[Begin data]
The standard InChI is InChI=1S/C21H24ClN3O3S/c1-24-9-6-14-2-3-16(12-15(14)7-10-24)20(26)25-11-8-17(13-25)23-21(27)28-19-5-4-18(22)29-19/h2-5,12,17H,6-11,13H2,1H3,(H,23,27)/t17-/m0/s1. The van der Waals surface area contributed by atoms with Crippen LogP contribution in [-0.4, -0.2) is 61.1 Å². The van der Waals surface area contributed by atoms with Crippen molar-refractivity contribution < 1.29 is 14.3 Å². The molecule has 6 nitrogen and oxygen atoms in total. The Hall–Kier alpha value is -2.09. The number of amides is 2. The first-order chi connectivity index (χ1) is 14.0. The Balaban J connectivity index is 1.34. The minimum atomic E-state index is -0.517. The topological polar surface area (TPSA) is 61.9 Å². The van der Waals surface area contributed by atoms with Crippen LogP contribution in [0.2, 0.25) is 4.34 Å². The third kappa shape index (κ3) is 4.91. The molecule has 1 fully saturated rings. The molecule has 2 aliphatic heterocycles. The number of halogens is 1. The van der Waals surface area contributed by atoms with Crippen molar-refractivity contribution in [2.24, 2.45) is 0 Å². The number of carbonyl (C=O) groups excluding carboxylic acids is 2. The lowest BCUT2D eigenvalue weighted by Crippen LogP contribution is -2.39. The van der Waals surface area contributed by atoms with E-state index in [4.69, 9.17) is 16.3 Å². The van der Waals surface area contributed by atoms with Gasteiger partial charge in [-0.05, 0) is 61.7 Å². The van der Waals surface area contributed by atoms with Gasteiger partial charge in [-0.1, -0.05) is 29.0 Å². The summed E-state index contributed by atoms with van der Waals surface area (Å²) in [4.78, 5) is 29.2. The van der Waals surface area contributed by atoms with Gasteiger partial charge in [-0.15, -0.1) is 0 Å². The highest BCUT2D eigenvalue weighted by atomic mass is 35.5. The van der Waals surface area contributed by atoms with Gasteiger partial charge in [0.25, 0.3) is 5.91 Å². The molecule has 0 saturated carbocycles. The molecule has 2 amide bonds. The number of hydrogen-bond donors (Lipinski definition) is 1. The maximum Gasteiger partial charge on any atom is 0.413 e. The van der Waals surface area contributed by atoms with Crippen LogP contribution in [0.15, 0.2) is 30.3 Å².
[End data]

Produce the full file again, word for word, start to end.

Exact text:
The standard InChI is InChI=1S/C21H24ClN3O3S/c1-24-9-6-14-2-3-16(12-15(14)7-10-24)20(26)25-11-8-17(13-25)23-21(27)28-19-5-4-18(22)29-19/h2-5,12,17H,6-11,13H2,1H3,(H,23,27)/t17-/m0/s1. The van der Waals surface area contributed by atoms with Crippen LogP contribution in [-0.4, -0.2) is 61.1 Å². The van der Waals surface area contributed by atoms with Crippen molar-refractivity contribution < 1.29 is 14.3 Å². The molecule has 6 nitrogen and oxygen atoms in total. The Hall–Kier alpha value is -2.09. The number of amides is 2. The first-order chi connectivity index (χ1) is 14.0. The Balaban J connectivity index is 1.34. The minimum atomic E-state index is -0.517. The topological polar surface area (TPSA) is 61.9 Å². The van der Waals surface area contributed by atoms with Crippen LogP contribution in [0.2, 0.25) is 4.34 Å². The third kappa shape index (κ3) is 4.91. The molecule has 1 fully saturated rings. The molecule has 2 aliphatic heterocycles. The number of halogens is 1. The van der Waals surface area contributed by atoms with Crippen molar-refractivity contribution in [2.24, 2.45) is 0 Å². The number of carbonyl (C=O) groups excluding carboxylic acids is 2. The lowest BCUT2D eigenvalue weighted by Crippen LogP contribution is -2.39. The van der Waals surface area contributed by atoms with E-state index in [4.69, 9.17) is 16.3 Å². The van der Waals surface area contributed by atoms with Gasteiger partial charge in [-0.05, 0) is 61.7 Å². The van der Waals surface area contributed by atoms with Gasteiger partial charge in [-0.1, -0.05) is 29.0 Å². The summed E-state index contributed by atoms with van der Waals surface area (Å²) in [4.78, 5) is 29.2. The van der Waals surface area contributed by atoms with Gasteiger partial charge in [-0.15, -0.1) is 0 Å². The highest BCUT2D eigenvalue weighted by atomic mass is 35.5. The van der Waals surface area contributed by atoms with Gasteiger partial charge in [0.25, 0.3) is 5.91 Å². The molecule has 0 saturated carbocycles. The molecule has 2 amide bonds. The number of hydrogen-bond donors (Lipinski definition) is 1. The maximum Gasteiger partial charge on any atom is 0.413 e. The van der Waals surface area contributed by atoms with Crippen LogP contribution in [0.15, 0.2) is 30.3 Å².